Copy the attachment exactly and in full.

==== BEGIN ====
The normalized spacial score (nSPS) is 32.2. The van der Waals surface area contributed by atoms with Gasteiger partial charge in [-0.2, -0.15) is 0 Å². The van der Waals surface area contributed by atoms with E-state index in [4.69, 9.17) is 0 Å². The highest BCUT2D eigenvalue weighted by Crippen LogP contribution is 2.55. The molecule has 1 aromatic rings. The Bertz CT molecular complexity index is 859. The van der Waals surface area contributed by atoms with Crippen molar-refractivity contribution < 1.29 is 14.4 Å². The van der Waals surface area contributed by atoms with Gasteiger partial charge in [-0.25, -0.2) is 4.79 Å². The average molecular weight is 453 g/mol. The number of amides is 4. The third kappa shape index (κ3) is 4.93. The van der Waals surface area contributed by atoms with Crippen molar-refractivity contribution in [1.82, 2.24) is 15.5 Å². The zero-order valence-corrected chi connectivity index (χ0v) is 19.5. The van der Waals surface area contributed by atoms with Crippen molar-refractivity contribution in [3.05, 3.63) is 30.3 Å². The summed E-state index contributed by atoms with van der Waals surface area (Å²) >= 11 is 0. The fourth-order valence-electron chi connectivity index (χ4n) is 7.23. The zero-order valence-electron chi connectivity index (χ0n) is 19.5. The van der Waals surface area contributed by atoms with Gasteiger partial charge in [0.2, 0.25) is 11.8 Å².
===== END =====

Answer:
The normalized spacial score (nSPS) is 32.2. The van der Waals surface area contributed by atoms with Gasteiger partial charge in [-0.2, -0.15) is 0 Å². The van der Waals surface area contributed by atoms with E-state index in [4.69, 9.17) is 0 Å². The highest BCUT2D eigenvalue weighted by Crippen LogP contribution is 2.55. The molecule has 1 aromatic rings. The Bertz CT molecular complexity index is 859. The van der Waals surface area contributed by atoms with Crippen molar-refractivity contribution < 1.29 is 14.4 Å². The van der Waals surface area contributed by atoms with Gasteiger partial charge in [-0.25, -0.2) is 4.79 Å². The average molecular weight is 453 g/mol. The number of amides is 4. The third kappa shape index (κ3) is 4.93. The van der Waals surface area contributed by atoms with Crippen molar-refractivity contribution in [1.82, 2.24) is 15.5 Å². The zero-order valence-corrected chi connectivity index (χ0v) is 19.5. The van der Waals surface area contributed by atoms with Crippen molar-refractivity contribution in [3.05, 3.63) is 30.3 Å². The summed E-state index contributed by atoms with van der Waals surface area (Å²) >= 11 is 0. The fourth-order valence-electron chi connectivity index (χ4n) is 7.23. The zero-order valence-electron chi connectivity index (χ0n) is 19.5. The van der Waals surface area contributed by atoms with Gasteiger partial charge in [0.2, 0.25) is 11.8 Å².